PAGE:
All models of elite accomplishment (as opposed to mere possession of talent) place great stress on the roles of interest & motivation (in addition to other factors like sheer luck). Someone who isn’t particularly driven to accomplish anything, probably won’t, and punching the clock 9-to-5 will rarely cut the mustard, particularly in any kind of competitive field. Such motivation is itself pretty weird and aberrant; you have to be a strange person to have a ‘rage to mastery’ for many things, like genuinely wanting to devote your life to hitting a small fuzzy ball around a concrete parking lot, or play a game meant for children for the rest of your life as your greatest achievement. One can argue that since motivations/interests/hobbies/leisure-pursuits/entertainment-references are all themselves heritable, but this overlooks that the heritability tends to drop the specific the trait you measure: interest in “literature” can be expected to be larger than interest in “Ancient Greek epic poetry”; there is also a base-rate problem, because it is common to be ‘interested in literature’ but the more you break it down, the tinier the base rate gets, and it is not helpful for identical twins to go from, say, a 0.01% probability of being obsessed with Greek poetry to a 0.5% probability, even if that corresponds to a rather large effect parameterized in odds or R2… There will still be basically zero pairs of identical twins both obsessed with the same thing. And if they are not obsessed with almost identical topics, there will be little scope for any genuine long-term collaboration. Even if they both go into the same field like mathematics, but one goes into probability theory and the other goes into, say, transfinite ordinal research, regardless of whatever ‘collaborative superpowers’ they may have, there just won’t be much to talk about professionally rather than at the dinner table, and their colleagues in that area will still be the most useful to seriously work with.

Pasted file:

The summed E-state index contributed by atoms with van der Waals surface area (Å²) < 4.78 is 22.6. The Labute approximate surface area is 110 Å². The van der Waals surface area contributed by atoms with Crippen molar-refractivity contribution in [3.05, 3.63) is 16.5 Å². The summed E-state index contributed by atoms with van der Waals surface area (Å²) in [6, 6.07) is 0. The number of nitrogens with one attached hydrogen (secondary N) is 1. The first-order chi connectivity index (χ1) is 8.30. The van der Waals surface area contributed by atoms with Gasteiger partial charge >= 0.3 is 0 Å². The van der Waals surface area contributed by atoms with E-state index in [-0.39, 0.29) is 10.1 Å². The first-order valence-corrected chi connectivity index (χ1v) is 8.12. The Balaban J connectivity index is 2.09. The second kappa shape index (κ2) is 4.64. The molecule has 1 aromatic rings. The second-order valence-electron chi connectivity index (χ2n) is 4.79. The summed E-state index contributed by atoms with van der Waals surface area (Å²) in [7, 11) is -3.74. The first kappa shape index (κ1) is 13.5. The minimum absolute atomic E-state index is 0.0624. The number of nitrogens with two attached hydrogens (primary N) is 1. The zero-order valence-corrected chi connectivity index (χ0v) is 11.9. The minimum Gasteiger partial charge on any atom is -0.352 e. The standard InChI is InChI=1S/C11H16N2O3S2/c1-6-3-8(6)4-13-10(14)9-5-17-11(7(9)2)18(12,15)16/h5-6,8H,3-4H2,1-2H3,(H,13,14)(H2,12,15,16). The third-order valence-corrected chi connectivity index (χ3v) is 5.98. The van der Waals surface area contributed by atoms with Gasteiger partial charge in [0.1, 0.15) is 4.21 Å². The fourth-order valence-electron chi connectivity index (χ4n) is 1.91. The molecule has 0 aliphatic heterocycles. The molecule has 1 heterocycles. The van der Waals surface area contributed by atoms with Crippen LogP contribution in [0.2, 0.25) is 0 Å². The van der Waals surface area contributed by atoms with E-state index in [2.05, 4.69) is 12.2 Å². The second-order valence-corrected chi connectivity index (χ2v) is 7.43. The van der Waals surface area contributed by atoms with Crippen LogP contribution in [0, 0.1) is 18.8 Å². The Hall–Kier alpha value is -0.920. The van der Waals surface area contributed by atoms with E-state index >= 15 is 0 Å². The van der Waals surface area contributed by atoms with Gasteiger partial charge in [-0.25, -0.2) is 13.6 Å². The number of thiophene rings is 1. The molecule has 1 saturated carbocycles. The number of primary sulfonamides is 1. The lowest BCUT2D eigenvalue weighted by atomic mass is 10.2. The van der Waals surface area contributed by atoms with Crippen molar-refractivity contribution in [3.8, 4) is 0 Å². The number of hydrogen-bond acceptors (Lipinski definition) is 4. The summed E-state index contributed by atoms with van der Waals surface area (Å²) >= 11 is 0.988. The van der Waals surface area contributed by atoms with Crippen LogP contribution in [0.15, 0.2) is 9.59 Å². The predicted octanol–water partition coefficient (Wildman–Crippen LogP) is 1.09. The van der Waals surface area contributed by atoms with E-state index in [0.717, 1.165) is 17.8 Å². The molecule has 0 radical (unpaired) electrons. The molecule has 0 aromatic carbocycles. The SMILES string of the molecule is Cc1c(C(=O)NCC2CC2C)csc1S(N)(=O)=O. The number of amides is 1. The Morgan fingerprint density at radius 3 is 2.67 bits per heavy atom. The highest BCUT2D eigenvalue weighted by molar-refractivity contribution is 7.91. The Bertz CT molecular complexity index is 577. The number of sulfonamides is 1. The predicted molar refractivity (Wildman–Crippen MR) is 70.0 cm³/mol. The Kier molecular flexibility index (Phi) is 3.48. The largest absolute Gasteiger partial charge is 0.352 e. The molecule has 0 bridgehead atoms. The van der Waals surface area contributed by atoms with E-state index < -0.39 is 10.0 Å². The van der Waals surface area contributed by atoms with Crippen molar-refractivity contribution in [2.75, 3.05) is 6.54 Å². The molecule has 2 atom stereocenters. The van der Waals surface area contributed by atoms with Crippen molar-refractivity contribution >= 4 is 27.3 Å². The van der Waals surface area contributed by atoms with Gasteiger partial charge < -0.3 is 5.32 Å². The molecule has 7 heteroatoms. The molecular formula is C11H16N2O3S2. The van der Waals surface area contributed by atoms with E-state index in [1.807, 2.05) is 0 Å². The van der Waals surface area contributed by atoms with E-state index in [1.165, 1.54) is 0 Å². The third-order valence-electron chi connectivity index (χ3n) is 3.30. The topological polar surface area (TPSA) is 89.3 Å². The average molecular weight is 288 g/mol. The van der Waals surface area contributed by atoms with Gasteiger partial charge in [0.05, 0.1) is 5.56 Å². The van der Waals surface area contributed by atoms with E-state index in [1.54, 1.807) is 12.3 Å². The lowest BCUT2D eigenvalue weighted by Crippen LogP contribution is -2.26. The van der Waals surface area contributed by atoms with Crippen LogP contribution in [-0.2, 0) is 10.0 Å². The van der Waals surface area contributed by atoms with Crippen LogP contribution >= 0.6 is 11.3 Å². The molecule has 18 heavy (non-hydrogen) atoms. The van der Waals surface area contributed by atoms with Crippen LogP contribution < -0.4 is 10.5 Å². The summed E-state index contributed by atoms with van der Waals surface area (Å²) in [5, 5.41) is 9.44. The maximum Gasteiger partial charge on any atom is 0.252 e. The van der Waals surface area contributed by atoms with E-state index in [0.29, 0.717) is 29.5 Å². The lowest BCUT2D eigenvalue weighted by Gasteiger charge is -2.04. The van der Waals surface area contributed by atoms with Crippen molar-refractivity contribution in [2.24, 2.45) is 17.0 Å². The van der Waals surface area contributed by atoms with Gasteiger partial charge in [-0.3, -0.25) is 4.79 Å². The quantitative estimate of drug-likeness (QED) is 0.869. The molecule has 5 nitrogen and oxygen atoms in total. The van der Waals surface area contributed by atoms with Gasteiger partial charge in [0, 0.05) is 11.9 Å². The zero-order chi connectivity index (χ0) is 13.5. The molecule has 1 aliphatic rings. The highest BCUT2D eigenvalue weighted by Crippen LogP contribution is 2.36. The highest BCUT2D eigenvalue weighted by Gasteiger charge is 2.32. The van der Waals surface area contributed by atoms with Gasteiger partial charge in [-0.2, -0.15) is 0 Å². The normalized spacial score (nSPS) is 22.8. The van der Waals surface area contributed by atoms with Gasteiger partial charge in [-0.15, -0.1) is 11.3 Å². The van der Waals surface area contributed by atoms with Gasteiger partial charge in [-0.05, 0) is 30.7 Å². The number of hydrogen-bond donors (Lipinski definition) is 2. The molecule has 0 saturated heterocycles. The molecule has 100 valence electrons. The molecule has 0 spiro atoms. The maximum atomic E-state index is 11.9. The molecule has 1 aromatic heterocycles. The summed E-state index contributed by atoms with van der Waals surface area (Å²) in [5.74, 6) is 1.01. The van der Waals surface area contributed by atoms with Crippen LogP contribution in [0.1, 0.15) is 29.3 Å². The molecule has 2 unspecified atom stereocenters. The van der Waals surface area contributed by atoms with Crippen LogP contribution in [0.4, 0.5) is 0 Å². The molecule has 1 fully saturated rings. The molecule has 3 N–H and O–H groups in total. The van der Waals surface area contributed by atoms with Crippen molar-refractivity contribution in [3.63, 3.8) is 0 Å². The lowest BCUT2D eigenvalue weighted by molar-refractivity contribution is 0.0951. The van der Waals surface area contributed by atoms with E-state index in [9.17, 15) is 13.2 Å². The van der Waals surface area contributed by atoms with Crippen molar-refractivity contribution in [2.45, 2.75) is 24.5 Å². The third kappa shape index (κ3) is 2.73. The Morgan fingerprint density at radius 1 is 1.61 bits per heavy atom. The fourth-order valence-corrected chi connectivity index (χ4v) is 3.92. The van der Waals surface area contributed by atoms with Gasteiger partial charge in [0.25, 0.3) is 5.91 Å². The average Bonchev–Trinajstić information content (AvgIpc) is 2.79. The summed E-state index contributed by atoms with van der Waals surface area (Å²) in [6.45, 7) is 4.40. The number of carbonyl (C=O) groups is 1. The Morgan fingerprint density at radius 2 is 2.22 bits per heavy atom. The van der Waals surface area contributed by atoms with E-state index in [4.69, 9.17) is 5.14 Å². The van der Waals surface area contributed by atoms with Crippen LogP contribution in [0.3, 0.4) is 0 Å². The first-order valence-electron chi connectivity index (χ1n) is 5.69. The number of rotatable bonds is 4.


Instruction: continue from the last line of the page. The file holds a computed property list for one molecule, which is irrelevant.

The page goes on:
So in this model, we’d expect to see identical twins with similar-ish professional interests, yet, not so similar that they remain a single unit. That does strike me as consistent with what I see: it’s not that unusual for biographies to mention an accomplished sibling or identical twin (“famed physicist John Smith’s daughter Kate is a world-renowned marine biologist and his son a violinist…”), and there are many eminent families (can’t throw a stone without hitting one), but as predicted, it’s still relatively unusual for parent/child or sibling pairs to engage in the same work (like the Thompsons on acoustics, the Bachs on Baroque music, or the Bernouillis on probability & mechanics).